NWF Affiliate Leader Named Conservation Hero of the Year
Nevada Wildlife Federation’s Gale Dupree has been named the Conservation Hero of the Year by Field & Stream magazine. Dupree was among seven finalists honored at a recent Washington D.C. Gala awards event.
Each finalist was awarded $5000 for their conservation programs and, as the big winner, Dupree also received a Toyota 4Runner for his work on restoring sage brush habitat.
“Sportsmen don’t just talk about protecting wildlife and wild places,” says Anthony Licata, editor of Field & Stream. “They actually do it. The conservationists we named heroes tonight are out in their community doing grassroots work, while also inspiring a lot more people to get involved and do their part. We’re proud to recognize and celebrate their accomplishments.”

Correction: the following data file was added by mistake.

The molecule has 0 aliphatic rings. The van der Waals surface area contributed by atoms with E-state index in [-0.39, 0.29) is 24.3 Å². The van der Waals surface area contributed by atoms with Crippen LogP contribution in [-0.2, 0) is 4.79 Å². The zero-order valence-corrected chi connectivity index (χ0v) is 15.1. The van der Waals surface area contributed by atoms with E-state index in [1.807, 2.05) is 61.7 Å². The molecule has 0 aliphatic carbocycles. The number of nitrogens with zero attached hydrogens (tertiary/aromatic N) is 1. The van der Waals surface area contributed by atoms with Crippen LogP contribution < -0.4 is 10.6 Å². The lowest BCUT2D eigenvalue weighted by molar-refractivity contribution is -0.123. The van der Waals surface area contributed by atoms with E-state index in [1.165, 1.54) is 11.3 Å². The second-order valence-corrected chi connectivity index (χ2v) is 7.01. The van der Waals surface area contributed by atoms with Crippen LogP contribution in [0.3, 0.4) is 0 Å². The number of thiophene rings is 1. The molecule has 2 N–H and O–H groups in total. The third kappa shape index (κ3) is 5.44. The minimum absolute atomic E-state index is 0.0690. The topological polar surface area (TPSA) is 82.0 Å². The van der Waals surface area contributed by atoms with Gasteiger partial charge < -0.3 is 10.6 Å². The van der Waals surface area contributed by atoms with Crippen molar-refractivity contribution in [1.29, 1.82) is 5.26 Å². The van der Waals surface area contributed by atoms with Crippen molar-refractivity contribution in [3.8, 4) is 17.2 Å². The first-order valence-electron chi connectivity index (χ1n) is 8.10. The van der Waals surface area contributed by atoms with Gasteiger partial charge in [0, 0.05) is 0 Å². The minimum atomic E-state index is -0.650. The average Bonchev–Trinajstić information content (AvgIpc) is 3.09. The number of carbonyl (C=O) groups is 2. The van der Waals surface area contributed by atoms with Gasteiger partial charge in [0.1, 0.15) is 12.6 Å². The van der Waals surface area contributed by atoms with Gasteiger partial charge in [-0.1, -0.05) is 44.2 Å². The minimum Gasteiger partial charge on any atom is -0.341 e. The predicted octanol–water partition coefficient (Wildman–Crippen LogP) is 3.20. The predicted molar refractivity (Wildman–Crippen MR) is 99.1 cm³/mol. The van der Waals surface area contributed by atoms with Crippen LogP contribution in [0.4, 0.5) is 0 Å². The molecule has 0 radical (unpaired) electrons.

According to Field & Stream:
Dupree noticed a decline of sage grouse in Nevada, so he helped develop a handbook that informs landowners of how to improve nesting habitat for the birds. He also mobilizes volunteers to count leks (strutting grounds) in spring. “They’re what you call an indicator species,” Dupree says of grouse. “If they’re not doing well, other populations of wildlife are not doing well, either.” A 30-year member of the Nevada Wildlife Federation, he serves on several local conservation boards.
Congratulations Gale from all of us here at National Wildlife Federation!
This important wildlife habitat of the interior West supports an abundance of plant and wildlife species, like sage-grouse, pronghorn antelope, mule deer, jack rabbits and golden eagles. But this habitat is threatened by not only climate change, but also invasive species, urbanization, inappropriate energy development, and wild fire.